Ronnie is a real character. He adores people, and approaches everyone as if they are his best friend and their sole purpose in life is to make a fuss of him.

He adores my dad, and particularly used to enjoy supervising him mowing the grass in my old garden. He’s stopped for a rest here, but despite the fact that it took twice as long as normal to untangle the dog regularly, my dad enjoyed himself as well.


He is incredibly gentle with children and babies and stands perfectly still for them to pat him. He is a bit less gentle with adults if they stop stroking him before he’s had enough. I have ended up wearing countless cups of tea as I have not put my drink down before sitting next to him on the sofa. He has a nifty trick of using his nose as a lever under your elbow to flick your hand over his head.

Ronnie has one and a half ears, and two thirds of a tail. Both have happened since he came to live with me. The ear had to go because of a benign lump on the tip, and the tail was a very unfortunate accident where I caught it in the front door. However, Ronnie adores going to the vet. He is treated like royalty, is stuffed with biscuits and fussed over by everyone. Whatever has to be done, however painful, he stands still, takes it bravely and is the perfect patient.

He has several teeth missing, and likes to sleep with his mouth and eyes open.


Ronnie loves food, particularly rawhide bones, bread and biscuits. Recently he has shown himself to be fond of fish too. He loves ear rubs, and groans loudly if you hit the right spot. He loves being stroked on his head and neck. He loves his walks, and pulls enthusiastically, even uphill. We tackled a particularly steep hill together once, he hesitated briefly but with a little shove on his bottom, off he went and didn’t stop. If you relax the lead, he turns round to check you’re still there.

He loves his toys, particularly squeaky ones. He is very playful in short bursts. He adores stretching himself out along the whole length of the sofa, and can touch both ends of a 3-seater sofa with his toes. He loves the vacuum cleaner and doesn’t believe in moving off the sofa when asked. He plays chicken with the hose, seeing how close it can get. Then he will hop off at the very last minute.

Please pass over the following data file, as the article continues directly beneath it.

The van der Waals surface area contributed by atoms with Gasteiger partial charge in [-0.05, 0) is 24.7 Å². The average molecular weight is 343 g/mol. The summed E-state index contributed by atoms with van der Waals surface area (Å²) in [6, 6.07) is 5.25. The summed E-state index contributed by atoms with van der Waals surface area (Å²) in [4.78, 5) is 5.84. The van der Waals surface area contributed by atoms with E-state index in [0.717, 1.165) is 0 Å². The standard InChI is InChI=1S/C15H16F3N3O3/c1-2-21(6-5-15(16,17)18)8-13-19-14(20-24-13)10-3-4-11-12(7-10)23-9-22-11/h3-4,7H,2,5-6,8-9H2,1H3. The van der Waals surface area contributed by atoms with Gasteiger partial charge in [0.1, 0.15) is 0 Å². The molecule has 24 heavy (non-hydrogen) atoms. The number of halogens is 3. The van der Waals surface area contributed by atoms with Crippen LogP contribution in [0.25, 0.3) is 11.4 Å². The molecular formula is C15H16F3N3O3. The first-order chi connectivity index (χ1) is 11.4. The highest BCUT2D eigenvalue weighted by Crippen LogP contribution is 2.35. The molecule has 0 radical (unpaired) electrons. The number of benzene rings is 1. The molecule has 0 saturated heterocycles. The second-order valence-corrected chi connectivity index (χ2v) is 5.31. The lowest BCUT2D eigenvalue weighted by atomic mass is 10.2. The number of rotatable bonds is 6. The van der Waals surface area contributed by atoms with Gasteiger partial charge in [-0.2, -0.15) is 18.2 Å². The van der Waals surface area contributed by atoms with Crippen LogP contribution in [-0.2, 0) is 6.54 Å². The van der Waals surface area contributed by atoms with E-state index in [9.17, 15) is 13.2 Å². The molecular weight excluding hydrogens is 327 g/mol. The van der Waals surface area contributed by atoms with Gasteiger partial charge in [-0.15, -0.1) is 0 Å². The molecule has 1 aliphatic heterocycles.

He loves to chase. Crisp packets, balls, leaves, birds, cats, rabbits, squirrels. He wasn’t a fantastically successful racer but he has a very strong prey drive and for this reason will never be safe off the lead. He will stare at children playing football because he wants to join in. Another greyhound we see is always carrying a ball with him, and Ronnie stares at him too.

He has no road sense. If you mentioned the Tufty club he’d be straight after the hedgehog. He has learnt the places where we cross the road on our walks. He knows he has to wait a little while, but doesn’t understand why. He looks both ways briefly, as he knows I do this, and then charges out whenever he’s ready. This has almost landed us in trouble a couple of times but I concentrate much more now to keep us both safe.

As well as stairs, Ronnie is frightened of tin foil. He hates the noise it makes when you pull it off the roll. He is also scared of my kitchen floor, which he can’t walk on. It’s a complete mystery as to why, as Wendy is fine on it. He has to be led across it by the collar, or coaxed in and out of the back door with food.

Other than that, he’s a happy dog who loves human contact. Here is he is celebrating the jubilee last year, when he still had the full complement of ears. He tried to eat his garland soon after it was put on.


He could sleep for England, except between the hours of 5.30 and 7am when he is awake almost without fail. I’ve tried countless things to get him to stay asleep, and he’s had a talking to from the vet. Listening to his favourite vet telling him “that he was a grown up dog now and should know how to settle himself down if he heard a noise in the night” was just priceless.

He’s happiest when asleep on the sofa, with a warm body next to him. Ideally, his head is on your hip or your ribs. He twitches in his sleep, and occasionally barks and wakes himself up. He has typical greyhound digestion so this can be an occasionally unpleasant experience, but on a lazy Sunday, or when eating my breakfast in the morning, there are few places I would rather be.

I don’t eat toast on the sofa now, since he learnt he could sneak round behind me like this. He is watching it like a hawk, just in case. A greyhound always has to be ready….